Police are keeping a tight lip in the Strovolos double murder case, saying the investigation is going forward despite public and media criticism pointing to a series of errors.
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The case has shocked Cypriot society, where 60-year-old beloved English School teacher Yiorgos Hadjigeorgiou and his wife, 59-year-old central banker Dina Sergiou, were found savagely stabbed to death in the bedroom of their own house Thursday early morning in Strovolos, Nicosia.
The funeral of the couple is scheduled to take place Tuesday at 3:30pm in Nicosia, after authorities cleared the process following a second autopsy over the weekend.
Police neither confirmed nor denied a Kathimerini report citing sources saying the two murders did not take place in the same room
Reports say the second autopsy does not differ in significant ways with the first one, but according to information coming from the attorney general’s office, a “reliable” account was necessary.
Questions have also been raised over the credibility and reliability of state forensic pathologists. Knews understands that there might be new information from the second autopsy about the exact time of death, which could be crucial in cracking the case wide open.
The crime was reported to authorities after midnight during early Thursday morning, when the couple’s 14-year-old son reportedly went to a neighbour’s house and told them he had escaped from his residence where masked men attacked and killed his parents that night.
Police found no evidence of forced entry and no blood stains around the house were discovered except in the bedroom, where the bodies of the Greek Cypriot couple were found in a pool of blood.
CCTV footage from the area was being examined in order to verify parts of the account offered by the teen, who lived with his adoptive parents in a central location of Strovolos, the biggest municipality in Nicosia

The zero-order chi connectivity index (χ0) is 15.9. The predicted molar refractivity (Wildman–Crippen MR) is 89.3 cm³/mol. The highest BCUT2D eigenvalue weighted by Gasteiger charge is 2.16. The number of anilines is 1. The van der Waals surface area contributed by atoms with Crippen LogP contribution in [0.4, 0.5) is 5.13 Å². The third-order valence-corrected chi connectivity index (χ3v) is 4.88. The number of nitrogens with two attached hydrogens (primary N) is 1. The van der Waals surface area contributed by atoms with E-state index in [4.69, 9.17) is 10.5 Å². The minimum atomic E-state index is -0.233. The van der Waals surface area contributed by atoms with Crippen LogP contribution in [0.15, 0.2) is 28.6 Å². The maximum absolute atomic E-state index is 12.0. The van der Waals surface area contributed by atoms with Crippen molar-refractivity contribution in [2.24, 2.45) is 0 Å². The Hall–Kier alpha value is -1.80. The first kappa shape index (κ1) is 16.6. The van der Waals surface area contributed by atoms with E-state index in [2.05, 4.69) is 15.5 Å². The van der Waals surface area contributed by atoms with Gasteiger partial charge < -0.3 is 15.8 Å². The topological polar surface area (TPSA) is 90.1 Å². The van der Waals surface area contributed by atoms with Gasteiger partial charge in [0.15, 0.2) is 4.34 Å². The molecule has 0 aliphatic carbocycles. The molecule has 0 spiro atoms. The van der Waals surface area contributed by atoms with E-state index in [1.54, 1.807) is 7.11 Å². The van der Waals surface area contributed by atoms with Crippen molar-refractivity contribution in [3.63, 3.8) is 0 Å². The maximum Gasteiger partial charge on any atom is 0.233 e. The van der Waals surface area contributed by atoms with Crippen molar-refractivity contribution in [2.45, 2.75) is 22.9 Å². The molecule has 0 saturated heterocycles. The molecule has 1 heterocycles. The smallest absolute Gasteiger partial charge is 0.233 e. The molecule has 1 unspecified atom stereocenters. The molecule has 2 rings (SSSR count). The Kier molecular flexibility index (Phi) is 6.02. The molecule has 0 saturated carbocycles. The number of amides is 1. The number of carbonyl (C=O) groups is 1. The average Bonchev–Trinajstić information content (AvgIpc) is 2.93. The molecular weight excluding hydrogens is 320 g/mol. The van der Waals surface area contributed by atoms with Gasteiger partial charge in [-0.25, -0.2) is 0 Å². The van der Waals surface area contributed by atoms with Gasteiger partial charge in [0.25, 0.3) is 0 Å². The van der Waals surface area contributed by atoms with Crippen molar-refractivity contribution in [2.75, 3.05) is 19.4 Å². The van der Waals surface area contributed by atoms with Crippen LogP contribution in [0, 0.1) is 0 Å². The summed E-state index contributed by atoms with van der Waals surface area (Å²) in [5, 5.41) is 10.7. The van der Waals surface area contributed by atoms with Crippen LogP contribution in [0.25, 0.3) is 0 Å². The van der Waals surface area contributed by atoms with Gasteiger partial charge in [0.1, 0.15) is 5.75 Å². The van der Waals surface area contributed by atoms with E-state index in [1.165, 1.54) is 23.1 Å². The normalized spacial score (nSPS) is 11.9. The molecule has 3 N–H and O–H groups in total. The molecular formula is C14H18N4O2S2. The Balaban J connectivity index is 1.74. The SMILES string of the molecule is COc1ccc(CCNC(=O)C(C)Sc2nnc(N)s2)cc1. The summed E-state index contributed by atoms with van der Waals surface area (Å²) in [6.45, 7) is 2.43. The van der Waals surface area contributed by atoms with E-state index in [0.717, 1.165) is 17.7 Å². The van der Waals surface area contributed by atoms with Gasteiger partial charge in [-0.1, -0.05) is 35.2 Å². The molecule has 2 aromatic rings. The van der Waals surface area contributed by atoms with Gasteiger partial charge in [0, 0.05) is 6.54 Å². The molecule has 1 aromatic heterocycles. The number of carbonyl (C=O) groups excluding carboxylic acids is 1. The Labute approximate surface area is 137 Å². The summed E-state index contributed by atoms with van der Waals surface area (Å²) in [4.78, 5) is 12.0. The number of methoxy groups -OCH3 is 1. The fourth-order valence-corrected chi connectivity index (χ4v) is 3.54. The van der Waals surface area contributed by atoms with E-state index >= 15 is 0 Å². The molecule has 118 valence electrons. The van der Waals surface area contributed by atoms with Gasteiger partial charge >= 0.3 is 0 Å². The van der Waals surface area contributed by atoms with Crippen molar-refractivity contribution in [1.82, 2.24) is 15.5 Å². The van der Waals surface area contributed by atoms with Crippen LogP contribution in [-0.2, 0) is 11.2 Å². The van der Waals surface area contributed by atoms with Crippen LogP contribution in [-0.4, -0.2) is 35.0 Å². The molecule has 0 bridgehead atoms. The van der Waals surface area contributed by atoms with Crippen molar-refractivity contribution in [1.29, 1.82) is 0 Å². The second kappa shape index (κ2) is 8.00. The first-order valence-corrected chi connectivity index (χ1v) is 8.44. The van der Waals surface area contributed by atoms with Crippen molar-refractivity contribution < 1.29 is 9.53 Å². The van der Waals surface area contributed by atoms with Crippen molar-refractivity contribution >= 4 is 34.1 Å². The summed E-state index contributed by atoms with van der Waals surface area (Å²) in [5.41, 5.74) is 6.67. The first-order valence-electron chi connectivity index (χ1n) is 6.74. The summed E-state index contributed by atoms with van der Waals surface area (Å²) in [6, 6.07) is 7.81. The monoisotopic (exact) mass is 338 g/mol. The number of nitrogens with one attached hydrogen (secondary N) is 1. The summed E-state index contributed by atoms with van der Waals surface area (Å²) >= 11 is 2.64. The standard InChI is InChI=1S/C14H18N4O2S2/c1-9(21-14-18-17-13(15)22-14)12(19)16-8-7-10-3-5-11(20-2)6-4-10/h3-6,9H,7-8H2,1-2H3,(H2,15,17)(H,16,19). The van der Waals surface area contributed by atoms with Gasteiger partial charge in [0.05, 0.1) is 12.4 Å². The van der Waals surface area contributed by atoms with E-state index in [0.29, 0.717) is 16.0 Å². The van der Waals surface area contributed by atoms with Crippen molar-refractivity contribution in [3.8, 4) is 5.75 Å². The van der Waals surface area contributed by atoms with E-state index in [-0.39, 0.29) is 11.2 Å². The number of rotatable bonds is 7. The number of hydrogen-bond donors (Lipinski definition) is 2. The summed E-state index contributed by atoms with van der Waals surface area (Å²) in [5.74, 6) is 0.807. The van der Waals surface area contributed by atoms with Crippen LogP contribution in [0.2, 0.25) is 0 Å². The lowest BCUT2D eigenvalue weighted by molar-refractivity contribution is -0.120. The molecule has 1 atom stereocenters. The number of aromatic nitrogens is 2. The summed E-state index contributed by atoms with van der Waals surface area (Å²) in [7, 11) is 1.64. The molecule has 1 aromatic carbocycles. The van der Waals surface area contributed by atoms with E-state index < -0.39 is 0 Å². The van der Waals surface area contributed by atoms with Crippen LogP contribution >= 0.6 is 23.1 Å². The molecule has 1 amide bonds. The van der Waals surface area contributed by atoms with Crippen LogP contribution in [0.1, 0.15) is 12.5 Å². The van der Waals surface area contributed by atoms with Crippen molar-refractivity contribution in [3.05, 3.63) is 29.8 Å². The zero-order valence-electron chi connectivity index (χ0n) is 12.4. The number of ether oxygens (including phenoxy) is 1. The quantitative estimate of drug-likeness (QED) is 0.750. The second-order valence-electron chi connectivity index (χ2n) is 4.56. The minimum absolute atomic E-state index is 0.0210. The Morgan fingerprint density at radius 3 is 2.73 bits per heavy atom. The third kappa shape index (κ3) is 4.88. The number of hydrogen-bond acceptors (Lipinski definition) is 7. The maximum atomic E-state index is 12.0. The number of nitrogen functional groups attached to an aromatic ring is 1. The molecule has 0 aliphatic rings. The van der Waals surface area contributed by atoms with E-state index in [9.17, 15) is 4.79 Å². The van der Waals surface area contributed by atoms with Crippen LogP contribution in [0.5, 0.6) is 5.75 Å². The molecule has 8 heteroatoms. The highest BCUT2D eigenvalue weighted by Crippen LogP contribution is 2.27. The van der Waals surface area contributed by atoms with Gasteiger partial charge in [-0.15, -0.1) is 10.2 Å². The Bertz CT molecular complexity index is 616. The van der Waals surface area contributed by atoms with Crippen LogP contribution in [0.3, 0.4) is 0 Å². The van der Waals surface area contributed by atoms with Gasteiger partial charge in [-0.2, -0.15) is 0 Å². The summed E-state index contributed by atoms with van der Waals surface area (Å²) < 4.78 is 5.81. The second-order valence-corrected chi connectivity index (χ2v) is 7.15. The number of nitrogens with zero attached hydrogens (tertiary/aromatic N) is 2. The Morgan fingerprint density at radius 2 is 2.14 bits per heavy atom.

Media reports have been focusing on specific issues, such as the murder weapon or the exact location of the murder, suggesting that police either did not know what had happened or they were keeping a tight lip about it.
Other sources said police investigators failed to interview or obtain statements from key persons, either relatives of the victims or classmates of their teenage son, who has yet to give a written deposition.
Police believe the boy could be an eye witness to the murder but have not received the green light from the attorney general’s office to get a written statement from him. Authorities have not named any witness or suspect in the case as of yet.
Attorney General Costas Clerides said important material evidence in the case is still missing, while adding that the case is “very difficult” and the investigation must proceed carefully and methodically.
But the statement, which came right after a meeting between the AG and crime investigators, set off media speculation that police had no leads in the case and may have made mistakes in the process.
One report suggested that garbage was picked up early morning before officers could search the bins for items or clues, but this has remained unconfirmed.
Police on the defence
Police spokesman Andreas Angelides dismissed criticism on Tuesday, going live on local TV to say that it is not unusual for police investigators to consult with the attorney general’s office in cases where coordination is needed or when a case may be sensitive.
Angelides neither confirmed nor denied whether police knew what had happened, but he said he was aware of many reports and information, clarifying it would not be prudent for police investigators to share information that is part of an ongoing investigation.
“These are not issues that need to be confirmed by police, neither officially nor off the record," and "when we have information that needs to be shared, it will be done,” Angelides said.
Online daily Kathimerini dropped a news bombshell after Monday midnight, suggesting that the two murders did not take place in the same room, citing two sources.
Angelides neither confirmed nor denied the report.